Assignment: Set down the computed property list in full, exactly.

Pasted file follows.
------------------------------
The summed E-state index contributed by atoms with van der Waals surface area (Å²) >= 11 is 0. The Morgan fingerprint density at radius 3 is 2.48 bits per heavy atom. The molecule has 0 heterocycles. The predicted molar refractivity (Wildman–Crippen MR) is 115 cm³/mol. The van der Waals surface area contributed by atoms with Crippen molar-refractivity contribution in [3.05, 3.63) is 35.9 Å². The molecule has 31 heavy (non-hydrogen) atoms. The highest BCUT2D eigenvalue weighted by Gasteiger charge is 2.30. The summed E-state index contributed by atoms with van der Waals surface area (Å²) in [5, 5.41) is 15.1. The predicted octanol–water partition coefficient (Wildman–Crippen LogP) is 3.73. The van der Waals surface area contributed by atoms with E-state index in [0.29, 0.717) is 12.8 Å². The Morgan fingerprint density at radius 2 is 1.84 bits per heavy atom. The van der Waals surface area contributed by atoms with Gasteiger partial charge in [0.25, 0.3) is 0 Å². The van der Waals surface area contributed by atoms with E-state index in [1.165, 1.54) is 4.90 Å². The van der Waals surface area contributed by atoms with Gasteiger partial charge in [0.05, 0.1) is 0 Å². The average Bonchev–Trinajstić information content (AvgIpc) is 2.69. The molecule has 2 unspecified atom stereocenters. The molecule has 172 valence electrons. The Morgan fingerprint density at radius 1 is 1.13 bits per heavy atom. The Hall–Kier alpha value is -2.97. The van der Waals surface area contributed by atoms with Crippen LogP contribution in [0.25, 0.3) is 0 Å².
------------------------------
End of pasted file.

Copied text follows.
The summed E-state index contributed by atoms with van der Waals surface area (Å²) >= 11 is 0. The Morgan fingerprint density at radius 3 is 2.48 bits per heavy atom. The molecule has 0 heterocycles. The predicted molar refractivity (Wildman–Crippen MR) is 115 cm³/mol. The van der Waals surface area contributed by atoms with Crippen molar-refractivity contribution in [3.05, 3.63) is 35.9 Å². The molecule has 31 heavy (non-hydrogen) atoms. The highest BCUT2D eigenvalue weighted by Gasteiger charge is 2.30. The summed E-state index contributed by atoms with van der Waals surface area (Å²) in [5, 5.41) is 15.1. The predicted octanol–water partition coefficient (Wildman–Crippen LogP) is 3.73. The van der Waals surface area contributed by atoms with E-state index in [0.29, 0.717) is 12.8 Å². The Morgan fingerprint density at radius 2 is 1.84 bits per heavy atom. The van der Waals surface area contributed by atoms with Gasteiger partial charge in [0.25, 0.3) is 0 Å². The van der Waals surface area contributed by atoms with E-state index in [1.165, 1.54) is 4.90 Å². The van der Waals surface area contributed by atoms with Gasteiger partial charge in [0.05, 0.1) is 0 Å². The average Bonchev–Trinajstić information content (AvgIpc) is 2.69. The molecule has 2 unspecified atom stereocenters. The molecule has 172 valence electrons. The Morgan fingerprint density at radius 1 is 1.13 bits per heavy atom. The Hall–Kier alpha value is -2.97. The van der Waals surface area contributed by atoms with Crippen LogP contribution in [0.25, 0.3) is 0 Å².